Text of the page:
“Co-burn,” he reiterated. “And yes, please.”
“Oh I heard you. I’m just really immature,” the blond guy said.
“That’s becoming clear,” BJ said, looking up at him. “And you’re supposed to be putting your stuff away.”
The blond snickered. “Is that in the rulebook?”
“We were just told,” BJ said. “Weren’t you listening? You were supposed to put your stuff away as soon as you got in the cabin. Like, um, he’s doing.” He pointed at Vince.
“Well, he doesn’t have a choice. Look at that ridiculous fucking bag,” the blond replied. “And he has a name. Which I’m sure he’ll tell us any minute now.”
“Vince Silva,” Vince said. He hefted the bottom end of the bag onto the floor and pushed the top in under the shelf. “And yeah, I know the bag is ridiculous. Who are you?”
“Cass Talbot,” he said. “So that means the guy who’s bullying you must be Car —”
“Locke,” the guy on the bunk interjected. “Everyone calls me Locke. And I wasn’t bullying him. I was making conversation. Isn’t this training camp supposed to be about teamwork or something like that? That’s what I’m doing, dude. Teamwork.”
“See?” Cass said, turning to BJ. “They get it. This is our last real day of freedom, so we should be spending our time bonding.”
Locke pushed off his bunk, landing in a graceful crouch. He stood in front of Cass and right across from Vince. In the light coming in the cabin’s window, Vince could see the guy—Locke—was gorgeous. Blond curls that fell to his shoulders, big light eyes; maybe green. Vince couldn’t tell from where he was standing, and it was important that he find out.
He shoved the bag one final time and slammed the locker door, only to have it bounce off the bag. He could fix it later.
Cass pulled out a bottle of rum. “I guess if this is against the rules, we should bond over getting rid of it,” he suggested.
“Jesus, Cass. Didn’t you just hear Mister Mister say no booze?”
Vince was glad BJ said it before he did, because both Locke and Cass were glaring at BJ.
“Right,” Cass said. He draped an arm over BJ’s shoulders. “No booze. We’re getting rid of it. And bonding. Like he said. If you help us, it’ll be gone faster.”
BJ’s mouth tightened, and it looked like he might shrug off Cass’s arm, but instead he said, in a grudging tone, “I guess.”
Which helped Vince relax. If someone as serious as BJ was willing to go along, then it couldn’t be bad enough to get them all kicked out. He slid a look toward Locke, but his gorgeousness was rooting in the locker farthest from the door.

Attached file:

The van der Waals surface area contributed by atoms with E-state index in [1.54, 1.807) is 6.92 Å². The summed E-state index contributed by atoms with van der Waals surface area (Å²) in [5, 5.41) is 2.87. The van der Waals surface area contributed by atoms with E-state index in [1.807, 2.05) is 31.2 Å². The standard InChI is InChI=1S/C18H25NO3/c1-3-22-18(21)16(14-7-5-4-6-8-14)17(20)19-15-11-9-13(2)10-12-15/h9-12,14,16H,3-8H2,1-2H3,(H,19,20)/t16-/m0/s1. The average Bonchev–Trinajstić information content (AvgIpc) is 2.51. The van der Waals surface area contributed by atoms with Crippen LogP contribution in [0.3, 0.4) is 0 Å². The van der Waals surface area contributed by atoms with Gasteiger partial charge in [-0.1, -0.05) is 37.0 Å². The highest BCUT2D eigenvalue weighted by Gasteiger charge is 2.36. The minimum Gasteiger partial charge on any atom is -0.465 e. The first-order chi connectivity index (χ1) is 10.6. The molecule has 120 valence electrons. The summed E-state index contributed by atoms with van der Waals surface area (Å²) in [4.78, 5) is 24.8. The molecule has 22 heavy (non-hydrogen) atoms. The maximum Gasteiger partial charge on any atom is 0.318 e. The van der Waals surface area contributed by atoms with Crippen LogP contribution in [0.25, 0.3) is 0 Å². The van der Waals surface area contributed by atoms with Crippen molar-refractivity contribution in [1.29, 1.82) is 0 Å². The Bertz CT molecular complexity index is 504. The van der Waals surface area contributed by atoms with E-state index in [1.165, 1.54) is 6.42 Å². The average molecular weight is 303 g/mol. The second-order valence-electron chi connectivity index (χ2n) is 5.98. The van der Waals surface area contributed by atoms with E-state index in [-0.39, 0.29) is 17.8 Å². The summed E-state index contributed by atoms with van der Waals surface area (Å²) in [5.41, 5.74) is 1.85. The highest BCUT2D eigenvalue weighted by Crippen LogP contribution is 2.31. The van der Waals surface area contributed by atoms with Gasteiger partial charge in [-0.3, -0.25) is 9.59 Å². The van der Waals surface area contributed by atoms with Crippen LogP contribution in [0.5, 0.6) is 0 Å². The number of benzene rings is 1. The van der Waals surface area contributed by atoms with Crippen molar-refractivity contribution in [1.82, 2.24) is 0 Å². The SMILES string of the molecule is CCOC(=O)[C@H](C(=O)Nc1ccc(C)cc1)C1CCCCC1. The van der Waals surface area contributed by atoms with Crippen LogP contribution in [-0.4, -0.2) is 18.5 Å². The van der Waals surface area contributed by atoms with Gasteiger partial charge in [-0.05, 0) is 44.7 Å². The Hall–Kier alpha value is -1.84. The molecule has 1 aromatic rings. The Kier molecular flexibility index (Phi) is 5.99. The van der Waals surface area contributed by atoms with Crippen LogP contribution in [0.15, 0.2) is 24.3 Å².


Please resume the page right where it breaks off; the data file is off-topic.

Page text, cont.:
“I got this,” Locke turned around with a tacky necklace that had a plastic shot glass on it.
“Classy,” Vince said.
“Bottle’s good enough for me,” Cass declared. The cap made a cracking sound as he twisted it off and took a swig. He swallowed and coughed a little.
Vince stifled a laugh.
“I’m not drinking from the bottle. Who knows what you guys have,” BJ said, crossing his arms over his chest.
“Fine,” Locke said, giving BJ the plastic necklace. “You use the cup. Gimme that,” he said to Cass.
Locke tipped the bottle with caution, made a face, and handed it off to Vince.
Vince knew how to shoot rum, not that he made a habit of it. It never paid to be less than one hundred percent around his father, or worse than that, his father and his father’s girlfriend. But he gulped down a shot and passed the bottle to BJ, who poured his shot with exaggerated dignity.
After wiping his mouth with the back of his hand, and giving Locke a sidelong look, Vince said, “So apart from being willing to bend the rules to swill cheap rum, what else do we have in common?”
“You mean, in addition to having super powers?” Locke asked, a smile in his voice.
Vince gave him a long look, and smiled. “Yeah. That, too.”
Within minutes, the four of them were sitting on the floor, offering tidbits of information, like age and hometowns. The rum bottle went round and round, and Vince felt himself getting a nice warm glow. The rum, not anything to do with how Locke’s hand kept falling on his knee.
“My power is metal manipulation. It’s sort of magnetic, but more than that,” Cass told them with a lazy smile. “Maybe I’ll demonstrate it for you later. What about you guys?”
Vince looked around. He’d had it drilled into him to never talk about his family or his powers, so it was hard to say, “Mine is sound.”
“Mine is so lame,” Locke said. “Light.” He nudged BJ with his foot. “What’s yours?”
“I’m a healer.”
“Sweet!” Cass exclaimed. “Can you cure hangovers?”
“No.” BJ scowled as he drained the bottle into his little cup.
The conversation was starting to drop off, and Locke’s hand was resting on Vince’s knee for longer and longer moments when a loud ringing scared the shit of them.
“Meal time,” BJ finally said. “We’re supposed to go to the hall.”
“Fuck. Smell my breath,” Locke leaned in towards Vince.
“Dude. Yeah, I get it. We reek.”
Locke backed off and Vince supposed he ought not to be thinking that, boozy breath and all, he could have wished Locke to move closer. He shook his head.
“Fuck!” BJ pushed to his feet. “I knew this was a bad idea.”
“Chill,” Vince said, standing up as well. “I got mints. We’re good, I just gotta….” He walked to the locker in a relatively straight line and tugged the upper end of his bag until it flopped on the floor with a thud. He half expected to see cartoon dust puff up.
The noise sounded again, and everyone was on their feet. “Hurry up, Vince,” Cass said, his tone not carrying a whole lot of urgency.
Vince tugged on the zipper, trying to remember where he’d put his mints. His powers were tied to his voice, so he had a variety of mints, lozenges, and sugar-free candies to soothe his throat and keep his mouth from getting too dry. He pulled out a hoodie and a couple pairs of underwear fell out.
“Sexy drawers, Vince,” Cass drawled.
Locke chuckled in agreement and Vince felt a flush burn his face.
“Yeah, whatever.” He tried to focus on his bag and thrust his hand inside, looking for the ziplock bag with his stash. He yanked it out and waved it like a victory flag.
“Gimme that,” BJ said, snatching it from Vince.
“Easy, dude, I need those. Not exactly any vending machines here, y’know.”
BJ found the mints and to Vince’s surprise, he handed them out before tossing the lot on Vince’s bunk. “Come on, we’ll be late.”
Locke met Vince’s eyes and smiled.